Plato’s Tripartite Soul in Shakespeare

Plato’s Tripartite Soul in Shakespeare

In the Republic, Plato divides the human soul into three parts: the Appetite, the Rational, and the Spirited. The Appetite part of the soul desires bodily pleasures such as food, drink, sex, etc; the Rational part desires to exercise reason and make rational decisions; and the Spirited part desires honor above all else.

Throughout his works, William Shakespeare presents numerous characters who are dominated by one aspect of their soul. For example, the Appetite part of the soul dominates Tarquin in The Rape of Lucrece, the Rational part of the soul dominates Hamlet, and the Spirited part of the soul dominates Coriolanus.

In The Rape of Lucrece, Shakespeare tells the story of Tarquin, who is the son of a Roman king. Tarquin decides to rape Lucrece after listening to her husband, who is a Roman soldier, boast about her beauty and virtue. The Spirited segment of his soul warns Tarquin of the resulting shame which will accompany his crime, and the Rational part argues that Tarquin is damning his soul for “a dream, a breath, a froth of fleeting joy.” Despite the warnings given by the other parts of his soul, Tarquin acknowledges that the Appetite part controls him entirely, “Affection is my captain, and he leadeth.”

Lucrece desperately tries to persuade Tarquin not to rape her. But she “Pleads, in a wilderness where are no laws/ To the rough beast that knows no gentle right/ Nor aught obeys but his foul appetite.” In this stanza, specifically the last word “appetite,” Shakespeare explicitly evokes Plato’s theory of the tripartite soul. Tarquin proceeds to rape Lucrece, and tragedy naturally ensues for Lucrece, Tarquin, and all people associated with them. Thus through the character of Tarquin, Shakespeare draws attention to the inevitable calamity which arises when the Appetite part overpowers an individual.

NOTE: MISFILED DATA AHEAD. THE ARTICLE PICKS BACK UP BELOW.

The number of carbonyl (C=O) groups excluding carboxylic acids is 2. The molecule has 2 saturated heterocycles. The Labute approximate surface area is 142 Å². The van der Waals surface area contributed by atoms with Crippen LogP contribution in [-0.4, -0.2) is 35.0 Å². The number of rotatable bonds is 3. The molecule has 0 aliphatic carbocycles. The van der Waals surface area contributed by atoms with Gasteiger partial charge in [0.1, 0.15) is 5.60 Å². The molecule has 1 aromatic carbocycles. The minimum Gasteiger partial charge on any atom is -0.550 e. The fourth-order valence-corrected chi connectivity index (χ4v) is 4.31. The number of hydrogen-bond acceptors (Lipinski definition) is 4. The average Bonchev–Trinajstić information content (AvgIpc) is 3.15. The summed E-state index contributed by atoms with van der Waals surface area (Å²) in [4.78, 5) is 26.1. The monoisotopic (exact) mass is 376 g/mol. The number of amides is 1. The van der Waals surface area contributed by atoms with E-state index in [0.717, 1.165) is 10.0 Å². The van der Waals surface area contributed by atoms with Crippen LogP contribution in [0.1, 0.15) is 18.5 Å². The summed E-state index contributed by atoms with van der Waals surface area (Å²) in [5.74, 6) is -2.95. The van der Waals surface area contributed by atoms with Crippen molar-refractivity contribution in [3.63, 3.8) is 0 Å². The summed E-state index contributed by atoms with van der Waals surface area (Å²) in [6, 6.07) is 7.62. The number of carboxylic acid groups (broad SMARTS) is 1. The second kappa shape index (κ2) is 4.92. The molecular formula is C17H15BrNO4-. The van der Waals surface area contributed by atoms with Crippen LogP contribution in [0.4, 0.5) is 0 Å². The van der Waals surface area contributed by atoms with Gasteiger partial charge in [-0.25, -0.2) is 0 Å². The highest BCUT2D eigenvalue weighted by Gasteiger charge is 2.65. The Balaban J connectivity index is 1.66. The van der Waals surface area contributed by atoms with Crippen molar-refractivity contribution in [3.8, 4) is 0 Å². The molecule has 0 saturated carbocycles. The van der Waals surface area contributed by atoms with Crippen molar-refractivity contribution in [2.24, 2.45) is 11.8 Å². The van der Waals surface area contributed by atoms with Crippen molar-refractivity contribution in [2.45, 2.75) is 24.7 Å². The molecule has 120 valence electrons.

In Hamlet, Shakespeare presents the story of an intellectual and melancholy Prince of Denmark. After the ghost of Hamlet’s father reveals that Hamlet’s uncle Claudius murdered him, Hamlet vows to avenge his father’s death by killing Claudius. But after reflecting upon his encounter with the ghost, Hamlet concludes that “the spirit I have seen may be a devil sent to damn me.” Thus, instead of acting according to his carnal instinct for revenge, the Rational part of his soul delays the action. He decides to stage a play similar to the murder of his father. The play is called the Mousetrap. Hamlet reasons that Claudius will disclose his guilt either explicitly or by some involuntary sign.

At the play, Claudius does manifest signs of guilt, and he runs out of the room. Hamlet is ecstatic that he now possesses definitive proof of Claudius’ guilt. He feels as if he can “drink hot blood and do such bitter business as the day would quake to look on.”

Determined to kill Claudius, Hamlet finds him praying alone in a private room. The circumstances could not be more favorable for Hamlet – Claudius is alone, unarmed, and unaware of Hamlet’s presence – but the Rational part of Hamlet’s soul delays his vengeance again. Hamlet believes that if he kills Claudius while he is praying, then Claudius’s soul will ascend to Heaven. This is unacceptable; and therefore he decides to wait for a more suitable time when Claudius is engaged in sin so that his “soul may be as damned and black as hell, whereto it goes.”

This is the decisive point in the play. If Hamlet had killed Claudius, then the tragedy of the play and the deaths of Polonius, Rosencrantz, Guildenstern, Ophelia, Gertrude, Laertes, and Hamlet would have been avoided. Alas Hamlet learns to late that “our indiscretion sometimes serves us well.”

In Coriolanus, Shakespeare presents the tragedy which can arise when a soul is governed by the Spirited part. Coriolanus is a courageous Roman general who is willing to “venture all his limbs for honor.” He is unable to humble himself before the citizens of Rome because he believes it to be dishonorable, and thus the Tribunes banish Coriolanus. His love for honor and lack of humility ultimately lead to his tragic death. His life warns us of the dangers that attend a soul dominated by the Spirited part.

In conclusion, Plato’s theory that the soul comprises three parts is enlightening when it is applied to the poems and plays of Shakespeare. One can see how the dominance of one part of the soul results in tragedy.

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3 thoughts on “Plato’s Tripartite Soul in Shakespeare

  1. Great post! I love Shakespeare and Plato, (among many other classics), and your examples of Plato’s tripartite soul in the characters of Shakespeare was both insightful and interesting!

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